The Man Called Gilray - Fred M. White - ebook

The Man Called Gilray ebook

Fred M White

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Lovers of detectives and mysteries, this story will appeal. Gilray’s body was found in his office. It is curious that Gilray died a week after his servant was also found dead. But the journalist Philip Temple suspects that there is something wrong in this case, too many coincidences.

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Liczba stron: 272

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Contents

The Deed Itself

In The Study

For His Sake

A Happy Home

No Clue

The Midnight Guest

The Author’s Quest

A Clue By Chance

A Blind Trail

Was It A Woman?

Restitution

[Untitled]

A Slave Of Habit

The Story In The Story

The Girl Called Esme

An Inquiry For Lord Silverdale

Evidence For The Crown

The Cigarette

A Page From The Past

Lord Silverdale’s Latch-Key

What Man Dares, I Dare

Brachi To The Rescue

A Helping Hand

The Mask Of Death

Unmasked

The Third Cartridge

MURDER. £500. MURDER. REWARD

The above REWARD is offered to any person or persons for such information as will lead to the arrest of Some PERSON unknown believed to be a sailor or shipping hand and directly or indirectly concerned on Wednesday, the 6th inst., with the.

WILFUL MURDER

...of John Gilray. No definite description of the missing man can be given at present. All information may be rendered at any police station in the district

I. THE DEED ITSELF

For the last three weeks the placard had been staring the whole of London in the face. It was a brief document, epitomising one of these extraordinary crimes which from time to time stir England from one end to the other. It had first come to the attention of the public through the medium of the ‘Southern Daily Herald,’ a popular paper which was published in London by the same firm which are responsible for the ‘Southern Weekly Herald.’ The latter is a sort of weekly magazine, and enjoys a large circulations throughout the whole of the South of England. Now it so happened that the chief sub-editor on the staff of the Daily was also editor of the Weekly. Philip Temple was a journalist of the smart type, and never lost an opportunity of keeping up his reputation. He also made it a point of being on exceedingly good terms with the police, and by this means he had pulled off many a coup for his proprietors. Therefore it was that about two o’clock on the morning of the murder, he received an urgent telephone message from Inspector Sparrow asking him to go down to the Police Station at once.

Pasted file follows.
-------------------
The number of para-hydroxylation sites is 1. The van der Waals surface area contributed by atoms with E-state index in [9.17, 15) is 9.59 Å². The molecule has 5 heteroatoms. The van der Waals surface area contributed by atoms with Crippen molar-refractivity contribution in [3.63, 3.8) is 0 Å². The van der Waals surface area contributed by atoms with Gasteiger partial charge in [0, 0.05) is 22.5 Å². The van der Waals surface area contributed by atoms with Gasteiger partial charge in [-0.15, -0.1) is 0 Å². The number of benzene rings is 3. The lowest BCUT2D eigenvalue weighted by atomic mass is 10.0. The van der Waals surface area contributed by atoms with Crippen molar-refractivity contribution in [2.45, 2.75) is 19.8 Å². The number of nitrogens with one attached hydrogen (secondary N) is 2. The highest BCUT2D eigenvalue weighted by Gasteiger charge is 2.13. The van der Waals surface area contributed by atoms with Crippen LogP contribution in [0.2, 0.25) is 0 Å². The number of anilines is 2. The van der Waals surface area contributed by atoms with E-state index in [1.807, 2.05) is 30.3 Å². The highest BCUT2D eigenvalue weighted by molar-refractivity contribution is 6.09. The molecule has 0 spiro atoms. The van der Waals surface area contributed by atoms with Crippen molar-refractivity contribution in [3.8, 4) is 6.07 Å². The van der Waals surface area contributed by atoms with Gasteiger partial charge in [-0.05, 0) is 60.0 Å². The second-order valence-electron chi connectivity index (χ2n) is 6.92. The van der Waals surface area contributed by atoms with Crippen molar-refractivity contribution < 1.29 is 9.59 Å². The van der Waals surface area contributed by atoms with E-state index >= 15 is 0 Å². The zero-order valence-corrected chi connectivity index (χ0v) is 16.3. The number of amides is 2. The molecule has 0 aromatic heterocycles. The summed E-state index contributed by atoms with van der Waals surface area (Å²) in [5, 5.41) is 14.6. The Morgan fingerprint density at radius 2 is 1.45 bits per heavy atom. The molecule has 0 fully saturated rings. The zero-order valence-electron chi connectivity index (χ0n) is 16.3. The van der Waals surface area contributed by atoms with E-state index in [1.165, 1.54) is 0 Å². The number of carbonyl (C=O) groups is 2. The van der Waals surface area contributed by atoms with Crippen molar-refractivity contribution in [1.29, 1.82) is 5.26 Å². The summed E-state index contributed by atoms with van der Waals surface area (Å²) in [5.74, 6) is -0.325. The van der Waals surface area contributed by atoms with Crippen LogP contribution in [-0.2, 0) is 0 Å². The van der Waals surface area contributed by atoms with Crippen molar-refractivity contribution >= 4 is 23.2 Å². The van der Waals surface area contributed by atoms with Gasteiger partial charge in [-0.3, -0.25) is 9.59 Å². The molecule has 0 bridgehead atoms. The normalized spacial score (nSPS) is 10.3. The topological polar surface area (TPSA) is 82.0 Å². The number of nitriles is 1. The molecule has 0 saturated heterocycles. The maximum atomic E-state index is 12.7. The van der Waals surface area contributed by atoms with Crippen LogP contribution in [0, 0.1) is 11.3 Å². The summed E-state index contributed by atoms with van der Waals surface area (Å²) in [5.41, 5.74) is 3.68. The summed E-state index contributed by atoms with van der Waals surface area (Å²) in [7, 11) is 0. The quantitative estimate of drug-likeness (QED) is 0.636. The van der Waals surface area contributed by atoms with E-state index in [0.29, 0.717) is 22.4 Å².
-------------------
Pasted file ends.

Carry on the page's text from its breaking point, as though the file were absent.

“Anything very special?” he asked.

“It looks very much like it,” Inspector Sparrow replied. “At any rate, the crime has features out of the common. I should say that it is likely to make a big sensation. I haven’t been round to Ponder-avenue myself yet, because I have only just this minute heard what has happened from the sergeant on the beat.”

“Murder, of course?” Temple asked.

“Well, at any rate, a fatality which has resulted in a man’s death. Oh, it’s murder, right enough. The victim is Mr. John Gilray, who lives in one of the flats at Ponder-avenue. I’ve got practically no details yet, except from a constable who is on duty in that neighbourhood sometimes. He says that he knew Mr. Gilray well enough by sight. From his description I should say that he was a smart-looking man of about fifty. I believe he was a bit of a mystery, though he attracted little or no attention. He must have had money, or else he could not have afforded to live in Ponder-avenue.”